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MSU Opens Parts Of Red Cedar River For Fishing

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Red Cedar River (credit: Wikimedia Commons)

Red Cedar River (credit: Wikimedia Commons)

EAST LANSING  (AP) - Michigan State University has lifted a ban on fishing along parts of the Red Cedar River on its East Lansing campus that dates back to the 1940s.

The change was approved earlier this month by the university’s Board of Trustees, the Lansing State Journal reported. It came after a push by conservation groups and a member of the state’s Natural Resources Commission.

The ban still exists in places. The school will allow fishing on the portion of the riverbanks from the western edge of campus to the Kalamazoo Street bridge, which crosses the Red Cedar River just north of the Spartan statue, and for a trial period of three years.

“It always struck me as odd and unfortunate that a great university with such a great (fisheries) program didn’t allow fishing on campus,” said Bryan Burroughs, executive director of Michigan Trout Unlimited and an alumnus of the university.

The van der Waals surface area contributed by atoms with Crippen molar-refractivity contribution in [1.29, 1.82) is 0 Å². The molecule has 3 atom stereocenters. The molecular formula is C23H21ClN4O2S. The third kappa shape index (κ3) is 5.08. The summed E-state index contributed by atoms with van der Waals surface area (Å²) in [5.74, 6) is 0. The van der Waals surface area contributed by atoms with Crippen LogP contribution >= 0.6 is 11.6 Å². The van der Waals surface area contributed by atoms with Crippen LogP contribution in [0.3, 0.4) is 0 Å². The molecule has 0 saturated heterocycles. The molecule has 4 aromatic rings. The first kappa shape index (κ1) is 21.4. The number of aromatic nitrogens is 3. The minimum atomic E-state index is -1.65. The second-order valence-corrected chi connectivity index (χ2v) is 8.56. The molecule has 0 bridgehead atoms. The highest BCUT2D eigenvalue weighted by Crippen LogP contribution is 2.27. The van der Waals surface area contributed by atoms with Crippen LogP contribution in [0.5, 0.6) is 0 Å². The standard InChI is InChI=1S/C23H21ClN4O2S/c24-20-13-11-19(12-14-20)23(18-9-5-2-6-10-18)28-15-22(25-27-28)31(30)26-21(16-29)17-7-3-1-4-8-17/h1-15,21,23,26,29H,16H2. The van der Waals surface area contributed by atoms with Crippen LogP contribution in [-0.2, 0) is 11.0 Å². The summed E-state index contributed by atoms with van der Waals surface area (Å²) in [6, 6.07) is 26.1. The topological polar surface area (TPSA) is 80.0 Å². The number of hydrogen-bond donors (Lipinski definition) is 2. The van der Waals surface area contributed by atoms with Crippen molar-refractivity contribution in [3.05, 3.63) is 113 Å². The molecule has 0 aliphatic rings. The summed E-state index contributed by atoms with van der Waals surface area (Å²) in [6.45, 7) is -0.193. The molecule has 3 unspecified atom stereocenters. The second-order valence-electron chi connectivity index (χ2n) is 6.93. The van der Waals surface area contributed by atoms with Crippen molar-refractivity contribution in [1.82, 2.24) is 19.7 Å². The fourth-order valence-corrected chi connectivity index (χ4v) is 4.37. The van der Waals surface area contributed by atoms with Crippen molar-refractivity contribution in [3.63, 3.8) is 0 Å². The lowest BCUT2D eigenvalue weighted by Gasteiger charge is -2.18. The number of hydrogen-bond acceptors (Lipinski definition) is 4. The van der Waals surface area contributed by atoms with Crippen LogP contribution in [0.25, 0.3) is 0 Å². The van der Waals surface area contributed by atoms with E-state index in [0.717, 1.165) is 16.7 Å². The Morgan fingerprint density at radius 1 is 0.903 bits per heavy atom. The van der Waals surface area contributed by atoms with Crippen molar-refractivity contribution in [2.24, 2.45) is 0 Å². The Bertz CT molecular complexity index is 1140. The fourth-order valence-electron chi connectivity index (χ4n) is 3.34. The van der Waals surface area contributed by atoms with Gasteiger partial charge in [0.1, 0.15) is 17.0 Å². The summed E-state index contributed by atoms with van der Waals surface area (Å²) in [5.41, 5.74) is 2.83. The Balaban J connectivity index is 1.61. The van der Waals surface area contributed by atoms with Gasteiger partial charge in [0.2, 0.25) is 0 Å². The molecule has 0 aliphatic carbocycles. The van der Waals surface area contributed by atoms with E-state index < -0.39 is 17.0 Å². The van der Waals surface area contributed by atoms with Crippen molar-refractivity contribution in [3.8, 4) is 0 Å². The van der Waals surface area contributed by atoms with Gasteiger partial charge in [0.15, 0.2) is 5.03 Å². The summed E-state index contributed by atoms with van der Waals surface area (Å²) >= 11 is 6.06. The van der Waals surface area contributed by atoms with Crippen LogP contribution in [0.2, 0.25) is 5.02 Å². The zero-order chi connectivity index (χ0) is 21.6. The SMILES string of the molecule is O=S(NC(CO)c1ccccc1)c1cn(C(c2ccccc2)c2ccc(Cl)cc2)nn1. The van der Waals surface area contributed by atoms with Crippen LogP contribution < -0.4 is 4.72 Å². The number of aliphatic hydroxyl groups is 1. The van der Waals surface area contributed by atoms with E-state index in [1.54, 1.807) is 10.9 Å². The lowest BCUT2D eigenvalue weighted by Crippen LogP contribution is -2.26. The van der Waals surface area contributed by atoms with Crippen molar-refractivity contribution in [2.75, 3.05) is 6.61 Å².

Doing so, he added “meshes well with the idea that it’s a land-grant university, property that was given to the college to use for the public benefit.”

Coho and Chinook salmon run up the Red Cedar River in the fall, steelhead in the spring. There also are largemouth and smallmouth bass, bluegills and sunfish and walleye in the river.

“I like to fish, but I was opposed to it,” said Fred Poston, the university’s vice president for finance and operations, “because I didn’t want people casting flies mixed in with people laying on the grass.”

The ban ran at least as far back as the 1940s, he said. The university has fought for it in court.

“But as we looked at the map, there was a large section of river there that was fundamentally unused,” Poston said. “The trustees and the president looked at it real hard and decided, `We’re not using it. Why not?”‘

The river itself is relatively clean, according to Jo Latimore, a lake, stream and watershed management outreach specialist in the school’s Department of Fisheries and Wildlife. It is vastly improved from the 1960s and early 1970s, when algal blooms turned it green.

(© Copyright 2012 The Associated Press. All Rights Reserved. This material may not be published, broadcast, rewritten or redistributed.)

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